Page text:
The real battle, therefore, if one has to put it that way, shifts to the choices we make about what inputs we want: what takes priority in our life? What do we want to burden ourselves with? What excites us? What makes us want to dance? What do we do that we don’t mind if it weighs us down? What – in the final analysis – is in our backpack?
Relationships weigh us down. Ryan Bingham, George Clooney’s character in the movie was very clear about not including relationships in his backpack. It was a choice he made, and had to live with the consequences of this and other choices his character made.
Relationships can be demanding, inconvenient, challenging. They are not meant to be easy because people - and we ourselves - are complicated beings. However, that is exactly what makes relationships so vital for our growth and maturity, and consequently, a must-have for our backpack. They make us learn where we fit in the wider context, that we belong to a community, and that even we have a part to play in making a difference to the world at large.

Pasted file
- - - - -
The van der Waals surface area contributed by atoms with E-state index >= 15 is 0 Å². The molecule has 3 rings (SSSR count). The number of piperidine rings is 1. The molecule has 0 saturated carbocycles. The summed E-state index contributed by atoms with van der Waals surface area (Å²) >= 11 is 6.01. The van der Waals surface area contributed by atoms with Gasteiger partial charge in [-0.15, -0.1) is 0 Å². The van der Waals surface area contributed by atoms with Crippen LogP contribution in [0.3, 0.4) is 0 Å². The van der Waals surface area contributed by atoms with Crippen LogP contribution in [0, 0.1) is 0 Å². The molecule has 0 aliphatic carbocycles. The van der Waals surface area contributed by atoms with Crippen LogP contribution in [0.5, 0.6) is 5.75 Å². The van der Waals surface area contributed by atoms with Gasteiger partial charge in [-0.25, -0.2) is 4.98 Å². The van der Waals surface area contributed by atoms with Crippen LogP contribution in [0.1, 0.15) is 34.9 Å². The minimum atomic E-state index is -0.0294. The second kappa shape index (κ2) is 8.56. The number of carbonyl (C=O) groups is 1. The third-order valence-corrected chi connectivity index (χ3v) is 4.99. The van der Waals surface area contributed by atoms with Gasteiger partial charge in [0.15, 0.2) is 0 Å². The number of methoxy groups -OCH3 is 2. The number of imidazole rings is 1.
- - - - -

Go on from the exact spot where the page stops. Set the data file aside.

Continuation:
As is to be expected, towards the end of the film, Bingham realises the error of his ways and makes amends. Maybe not a complete turnaround, but close enough for him to build bridges and begin re-connecting with those who mattered in his world. A little late in life for him but a beginning has to be made. Better late than never.
Obviously this once again raises some pertinent questions about choices. Why do we often exclude that which is necessary? Why do we embrace the trivial and forsake the vital? Why do we avoid the narrow road? Why are we so comfortable in postponing metanoia?
What have we removed from our backpack?
If we are honest, we'll know the answer to this question, but most of us have turned evasiveness into such a fine art that it usually takes a crisis for us to articulate the truth. And till then, we can journey from airport to airport looking for experiences, moments, insights that we can stuff into our backpack and assume that we have cracked the code when, in fact, we are still far away from home.
Far, far away.